By Kemo Cham in Doha
The 5th United Nations Conference on the Least Developed Countries (LDCs) is underway in the Qatari capital, Doha.
The conference, which is scheduled to officially kick off on Sunday, March 5th and ends on Thursday, March 9th, will see Heads of State and Government from across the world converge in the Qatar National Convention Center to deliberate on the progress of development in the world’s most vulnerable countries and chat a way forward to push them up the global wealth scale.
The Amir of Qatar, Sheikh Tamim bin Hamad Al Thani, is expected to officially open the event which is being held under the theme: “From Potential to Prosperity”.
The UN describes the LDC5 as “one of the most important and defining development events” in the current decade in support of the most vulnerable countries. The global body says the gathering provides an opportunity to mobilize global solidarity, support and partnerships and to leverage synergies across existing intergovernmental agreements in favour of the development needs of the LDCs.
The Doha conference comes three years after the eruption of the COVID-19 pandemic, which has exacerbated challenges faced by vulnerable countries. The meeting aims at restoring these countries’ needs at the top of the global agenda, after the pandemic disrupted the global economy.
The LDCs is a category of the UN, which comprises of countries that fall below a certain socioeconomic parameter, that leaves their populations poor. These countries – currently 46 – are said to have suffered through inadequate pandemic-fighting resources and spiraling debt, thereby retarding their development progress.
Ahead of Sunday’s official opening, a summit of heads of state and government of the LDCs was convened on Saturday, where UN Secretary General António Guterres decried the prolonged suffering of poor countries due to factors he said were created by developed nations.
“Least Developed Countries are being stranded amidst a rising tide of crisis, debt, climate chaos and deep global injustice,” Guterres said.
“The Fifth Conference on the Least Developed Countries is an opportunity for the world to step up. Countries with the least need support the most,” he added.
The UN said in a statement that many of the Least Developed Countries are already in or at risk of debt distress, and that if left unchecked, economic distress and vaccine inequity will make recoveries longer and more painful than necessary.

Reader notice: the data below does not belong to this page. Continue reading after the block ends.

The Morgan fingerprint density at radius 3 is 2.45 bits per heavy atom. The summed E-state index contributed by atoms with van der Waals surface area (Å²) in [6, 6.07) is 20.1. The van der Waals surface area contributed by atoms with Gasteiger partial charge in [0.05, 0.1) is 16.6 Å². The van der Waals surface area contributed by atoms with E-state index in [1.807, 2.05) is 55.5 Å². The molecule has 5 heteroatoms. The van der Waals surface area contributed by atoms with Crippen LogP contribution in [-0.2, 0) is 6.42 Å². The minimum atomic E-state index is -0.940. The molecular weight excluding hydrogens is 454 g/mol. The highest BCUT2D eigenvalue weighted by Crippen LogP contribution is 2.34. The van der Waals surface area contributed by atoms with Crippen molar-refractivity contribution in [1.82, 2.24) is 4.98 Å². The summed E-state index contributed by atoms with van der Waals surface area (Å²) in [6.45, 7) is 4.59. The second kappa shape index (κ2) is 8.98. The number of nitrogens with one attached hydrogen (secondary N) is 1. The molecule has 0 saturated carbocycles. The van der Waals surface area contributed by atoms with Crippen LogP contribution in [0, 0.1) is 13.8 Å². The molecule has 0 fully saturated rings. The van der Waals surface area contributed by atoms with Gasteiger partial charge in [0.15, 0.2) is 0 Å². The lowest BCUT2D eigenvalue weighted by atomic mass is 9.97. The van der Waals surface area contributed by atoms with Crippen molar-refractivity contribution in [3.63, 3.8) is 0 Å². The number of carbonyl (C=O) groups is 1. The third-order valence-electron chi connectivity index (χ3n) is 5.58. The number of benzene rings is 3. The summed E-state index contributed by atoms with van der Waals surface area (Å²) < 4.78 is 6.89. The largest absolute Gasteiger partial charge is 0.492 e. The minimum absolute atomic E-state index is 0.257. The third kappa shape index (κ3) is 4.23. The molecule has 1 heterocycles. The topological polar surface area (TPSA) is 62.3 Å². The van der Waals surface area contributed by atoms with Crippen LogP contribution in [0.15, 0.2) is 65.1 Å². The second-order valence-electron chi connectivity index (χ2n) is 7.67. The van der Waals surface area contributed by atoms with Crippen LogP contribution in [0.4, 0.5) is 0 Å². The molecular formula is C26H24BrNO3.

A notable action to be taken at the end of the conference is to agree on plans to deliver the Doha Programme of Action, which is a ten-year commitment for renewed and strengthened partnerships between the LDCs and developed nations, as well as the private sector and civil society.
Rabab Fatima, UN High Representative for the LDCs, Landlocked Developing Countries and Small Island Developing States, said all the major global issues, like climate change, COVID-19, or the spiraling prices of food and basic commodities, were problems that are felt more keenly in the LDCs.
“The LDCs are hit hardest by these shocks and are the least equipped to cope. At LDC5 the world is gathering to build a new model of partnership to help move the LDCs from countries with potential to countries that enjoy true prosperity for all,” she added.
Doha Programme of Action
The Doha Programme of Action, adopted in March last year, contains renewed and strengthened commitments between the LDCs and their development partners. The document which covers the decade of 2022-2031 identifies five key deliverables that will assist the LDCs in removing a number of structural impediments to inclusive growth and sustainable development. These include closing gaps in education, food security, investment for sustainable development and resilience to climate change, as well as to support the countries to graduate out of the category to more fully integrate into the global economy.
Guinea, Liberia and Sierra Leone are part of the UN list of LDCs, which also include West African neighbors Benin, Burkina Faso, Gambia, Guinea Bissau, Senegal and Mali.
Countries listed under the LDC category can graduate if they meet certain criteria.
The South Pacific Island nation of Vanuatu was the latest country to graduate from the category in 2020. Before that Equatorial Guinea graduated in June 2017, Samoa in January 2014, Maldives in January 2011, Cape Verde in December 2007, and Botswana in December 1994.
Seven other countries – Bhutan, Bangladesh, Laos, Nepal, Angola, Sao Tome and Principe and the Solomon Islands – are expected to graduate out of the category by 2026.